Keep safe and se­cure with con­nected tech

Pro­tect your home the clever way – and use se­cu­rity func­tions for con­ve­nience too

Mac Format - - CONTENTS -

Your home is a sanc­tu­ary. it’s where ev­ery­thing im­por­tant hap­pens. Valu­able equip­ment is smaller, lighter and eas­ier to dis­pose of than it ever was. Cars, now se­cured by ad­vanced im­mo­bil­i­sa­tion, aren’t hotwired away any more – thieves would sooner dart into your house, take the keys and be gone with your ve­hi­cle in sec­onds. If you hap­pen to be tar­geted you’ll want to know about it fast, em­ploy the most se­cure meth­ods you can to for­tify your home, and – if worst comes to worst – have the ev­i­dence you need to catch the cul­prit.

In­vest­ing in home se­cu­rity kit is about far more than se­cu­rity in the long run. There’s a big layer of con­ve­nience to it, a large dash of self-as­sur­ance and, mixed with the rest of your smart kit, a vast ex­ten­sion of the bounds of your smart home. So let’s start with the more friv­o­lous side of se­cu­rity. We’re fond of the idea of Blue­tooth- or even Wi-Fi-en­abled locks, which you can re­lease or se­cure based on prox­im­ity or the touch of a smart­phone but­ton. They’re just reach­ing ma­tu­rity now. Some look at these de­vices as in­se­cure be­cause, well, they must be, right? But that’s not nec­es­sar­ily the case – a smart lock is po­ten­tially more dif­fi­cult to crack than the pick­able man­ual va­ri­ety.

Yale’s Nest × Yale lock, to give one ex­am­ple, is a quick re­place­ment for an ex­ist­ing dead­lock, and of­fers up a key­pad into which you can pro­gram (and quickly re­voke) up to 20 ac­cess codes. You can open it by tap­ping a smart key if your hands are full, or lock it (with an op­tion to do so au­to­mat­i­cally, should you for­get) via the Nest app. There are many more elec­tronic locks with smart func­tions in­cluded, but, as ever, we’d rec­om­mend avoid­ing the cheaper end of the mar­ket, as we can’t vouch for the se­cu­rity (or po­ten­tial by­pass meth­ods) of the wave of cheap clones flood­ing in from the East.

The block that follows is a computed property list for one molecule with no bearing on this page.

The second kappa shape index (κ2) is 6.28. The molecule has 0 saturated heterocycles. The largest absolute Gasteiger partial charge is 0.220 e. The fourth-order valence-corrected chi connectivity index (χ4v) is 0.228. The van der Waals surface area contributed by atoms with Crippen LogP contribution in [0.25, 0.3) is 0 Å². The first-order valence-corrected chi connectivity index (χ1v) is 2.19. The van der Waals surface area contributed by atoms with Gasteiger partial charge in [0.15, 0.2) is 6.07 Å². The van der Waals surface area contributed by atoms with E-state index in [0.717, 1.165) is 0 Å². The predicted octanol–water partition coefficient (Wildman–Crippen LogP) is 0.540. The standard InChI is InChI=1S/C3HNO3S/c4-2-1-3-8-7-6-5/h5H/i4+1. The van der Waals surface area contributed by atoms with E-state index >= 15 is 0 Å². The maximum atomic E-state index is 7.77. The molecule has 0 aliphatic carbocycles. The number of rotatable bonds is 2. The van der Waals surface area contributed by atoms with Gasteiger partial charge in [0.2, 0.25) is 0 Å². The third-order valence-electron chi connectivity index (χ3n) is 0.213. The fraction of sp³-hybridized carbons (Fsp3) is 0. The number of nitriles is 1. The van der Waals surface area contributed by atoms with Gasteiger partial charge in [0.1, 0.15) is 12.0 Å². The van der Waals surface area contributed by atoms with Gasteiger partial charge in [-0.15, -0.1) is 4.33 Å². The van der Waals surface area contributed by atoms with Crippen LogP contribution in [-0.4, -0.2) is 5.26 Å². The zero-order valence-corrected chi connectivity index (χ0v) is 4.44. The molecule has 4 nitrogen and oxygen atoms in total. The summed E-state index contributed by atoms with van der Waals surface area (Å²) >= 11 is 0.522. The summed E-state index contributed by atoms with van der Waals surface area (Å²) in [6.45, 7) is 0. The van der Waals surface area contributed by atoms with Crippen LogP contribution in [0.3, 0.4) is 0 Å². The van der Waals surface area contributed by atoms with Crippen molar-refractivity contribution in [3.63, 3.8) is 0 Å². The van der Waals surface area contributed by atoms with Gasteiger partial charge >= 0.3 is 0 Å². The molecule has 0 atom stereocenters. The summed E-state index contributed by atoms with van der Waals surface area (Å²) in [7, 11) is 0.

Sound the alarm

Of course, what is se­cu­rity with­out an alarm? It’s very easy to see why the new crop of smart alarm sys­tems is leagues ahead of the clas­sic sen­sor-and-siren com­bi­na­tion. The old way has plenty of mer­its, but it’s awk­ward to in­stall – gen­er­ally not a DIY job – and once it’s in, you’re pretty much stuck to the net­work of sen­sors you’ve in­stalled. A smart alarm can be built upon from the ground up; you can add sen­sors later, you can (if you pick the right op­tions) tweak the sen­sors to ig­nore pets or in­deed raise their sen­si­tiv­ity, and in most cases you’ll be able to arm or dis­arm your se­cu­rity sys­tem, or spe­cific zones of it, from an app or web-based in­ter­face.

It’s also worth not­ing that sirens have be­come so ubiq­ui­tous as to be eas­ily ig­nored. When was the last time you ac­tu­ally in­ves­ti­gated an alarm, rather than just be­ing an­noyed by it? With a smart alarm, or even some­thing as straight­for­ward as a cheap door or win­dow sen­sor (see Mac­For­mat #330), you can be alerted to un­ex­pected in­cur­sions

straight away – and silently, if you choose. That no­ti­fi­ca­tion can come di­rectly to your phone or to your email in an in­stant. Re­ally, any­thing can be used as an alarm. The out­door cam­eras op­po­site all fea­ture mo­tion sens­ing, of­ten within a se­lected re­gion of the pic­ture, so you won’t be alerted to ev­ery car driv­ing past. You may end up with a few more false pos­i­tives, but bet­ter to be safe than sorry, right?

Cre­at­ing com­bos

Smart sys­tems are ad­vanc­ing the con­ve­nience of se­cu­rity, and they’re also ad­vanc­ing its con­nec­tiv­ity. You don’t have to be the only one alerted if you col­lab­o­rate clev­erly with your neigh­bours or friends. Se­cu­rity de­vices can be re­pur­posed eas­ily for other things while still do­ing their in­tended job – trig­ger­ing lights with the same mo­tion sen­sors you’re us­ing to mon­i­tor your front door, for ex­am­ple, or switch­ing off your heat­ing when a sen­sor shows a win­dow has been opened. A smart lock doesn’t just se­cure your front door – it can tell you who’s opened it and when. Per­fect if teenagers are slip­ping in and out at all hours of the night.

Smart tech also gives us ac­cess to more sen­si­tive and proac­tive de­vices be­yond the stan­dard sen­sors. Sam­sung’s SmartThings Mul­ti­pur­pose Sen­sor, for in­stance, can look out for spe­cific pat­terns of vi­bra­tion, mean­ing it can sound the alarm be­fore any­one can make it through your door. Philips’ Hue Mo­tion sen­sor could be put to work to flash the lights in your bed­room if it de­tects any funny busi­ness at night, silently rous­ing you. As ever with smart home tech, it’s the way you put those de­vices to work that makes the real dif­fer­ence, and that’s a limit that’s only bound by your in­ge­nu­ity.

More tra­di­tional alarms are still vi­able: Nest Se­cure ties into an ex­ist­ing Nest setup, for ex­am­ple.

Door and win­dow sen­sors like Sam­sung’s can also pro­tect your valu­ables – or, er, clean­ing prod­ucts – in your home.

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